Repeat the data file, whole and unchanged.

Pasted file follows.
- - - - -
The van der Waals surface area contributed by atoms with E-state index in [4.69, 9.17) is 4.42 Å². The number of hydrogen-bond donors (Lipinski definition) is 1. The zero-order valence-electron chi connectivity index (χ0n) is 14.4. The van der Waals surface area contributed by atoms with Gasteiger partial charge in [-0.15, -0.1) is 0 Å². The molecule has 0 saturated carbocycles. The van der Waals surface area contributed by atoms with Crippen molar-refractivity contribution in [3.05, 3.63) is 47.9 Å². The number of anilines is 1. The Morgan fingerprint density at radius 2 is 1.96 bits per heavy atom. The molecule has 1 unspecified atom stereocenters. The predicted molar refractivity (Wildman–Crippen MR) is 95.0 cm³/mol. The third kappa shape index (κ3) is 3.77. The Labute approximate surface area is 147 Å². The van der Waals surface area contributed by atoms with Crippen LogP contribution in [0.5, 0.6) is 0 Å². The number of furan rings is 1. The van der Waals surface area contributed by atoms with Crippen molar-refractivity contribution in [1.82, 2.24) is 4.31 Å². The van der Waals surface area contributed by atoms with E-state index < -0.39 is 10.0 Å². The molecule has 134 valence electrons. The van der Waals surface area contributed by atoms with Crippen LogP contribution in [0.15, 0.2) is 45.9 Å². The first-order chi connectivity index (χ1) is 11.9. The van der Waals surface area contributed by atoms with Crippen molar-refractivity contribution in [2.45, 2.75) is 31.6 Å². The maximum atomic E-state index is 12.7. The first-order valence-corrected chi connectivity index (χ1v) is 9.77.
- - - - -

The van der Waals surface area contributed by atoms with E-state index in [4.69, 9.17) is 4.42 Å². The number of hydrogen-bond donors (Lipinski definition) is 1. The zero-order valence-electron chi connectivity index (χ0n) is 14.4. The van der Waals surface area contributed by atoms with Gasteiger partial charge in [-0.15, -0.1) is 0 Å². The molecule has 0 saturated carbocycles. The van der Waals surface area contributed by atoms with Crippen molar-refractivity contribution in [3.05, 3.63) is 47.9 Å². The number of anilines is 1. The Morgan fingerprint density at radius 2 is 1.96 bits per heavy atom. The molecule has 1 unspecified atom stereocenters. The predicted molar refractivity (Wildman–Crippen MR) is 95.0 cm³/mol. The third kappa shape index (κ3) is 3.77. The Labute approximate surface area is 147 Å². The van der Waals surface area contributed by atoms with Crippen LogP contribution in [0.5, 0.6) is 0 Å². The number of furan rings is 1. The van der Waals surface area contributed by atoms with Crippen molar-refractivity contribution in [1.82, 2.24) is 4.31 Å². The van der Waals surface area contributed by atoms with E-state index < -0.39 is 10.0 Å². The molecule has 134 valence electrons. The van der Waals surface area contributed by atoms with Crippen LogP contribution in [0.15, 0.2) is 45.9 Å². The first-order chi connectivity index (χ1) is 11.9. The van der Waals surface area contributed by atoms with Crippen molar-refractivity contribution in [2.45, 2.75) is 31.6 Å². The maximum atomic E-state index is 12.7. The first-order valence-corrected chi connectivity index (χ1v) is 9.77.